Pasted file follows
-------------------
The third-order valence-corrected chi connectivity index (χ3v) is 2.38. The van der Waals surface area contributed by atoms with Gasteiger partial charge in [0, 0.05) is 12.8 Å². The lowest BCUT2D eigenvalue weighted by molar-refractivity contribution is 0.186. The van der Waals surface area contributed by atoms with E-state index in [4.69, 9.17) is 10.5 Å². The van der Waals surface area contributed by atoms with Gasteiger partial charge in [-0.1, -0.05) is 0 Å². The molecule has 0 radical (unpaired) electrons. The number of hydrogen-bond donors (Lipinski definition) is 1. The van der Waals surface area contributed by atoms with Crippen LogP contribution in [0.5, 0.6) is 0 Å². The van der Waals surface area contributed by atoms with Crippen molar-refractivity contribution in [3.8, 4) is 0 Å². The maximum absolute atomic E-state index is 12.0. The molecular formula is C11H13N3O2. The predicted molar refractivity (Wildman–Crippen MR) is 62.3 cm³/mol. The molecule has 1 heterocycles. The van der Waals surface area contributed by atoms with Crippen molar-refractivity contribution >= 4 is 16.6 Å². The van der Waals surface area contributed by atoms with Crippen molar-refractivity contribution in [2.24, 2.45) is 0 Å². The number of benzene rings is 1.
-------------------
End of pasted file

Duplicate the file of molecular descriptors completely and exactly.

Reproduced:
The third-order valence-corrected chi connectivity index (χ3v) is 2.38. The van der Waals surface area contributed by atoms with Gasteiger partial charge in [0, 0.05) is 12.8 Å². The lowest BCUT2D eigenvalue weighted by molar-refractivity contribution is 0.186. The van der Waals surface area contributed by atoms with E-state index in [4.69, 9.17) is 10.5 Å². The van der Waals surface area contributed by atoms with Gasteiger partial charge in [-0.1, -0.05) is 0 Å². The molecule has 0 radical (unpaired) electrons. The number of hydrogen-bond donors (Lipinski definition) is 1. The van der Waals surface area contributed by atoms with Crippen LogP contribution in [0.5, 0.6) is 0 Å². The van der Waals surface area contributed by atoms with Crippen molar-refractivity contribution in [3.8, 4) is 0 Å². The maximum absolute atomic E-state index is 12.0. The molecular formula is C11H13N3O2. The predicted molar refractivity (Wildman–Crippen MR) is 62.3 cm³/mol. The molecule has 1 heterocycles. The van der Waals surface area contributed by atoms with Crippen molar-refractivity contribution >= 4 is 16.6 Å². The van der Waals surface area contributed by atoms with Crippen molar-refractivity contribution in [2.24, 2.45) is 0 Å². The number of benzene rings is 1.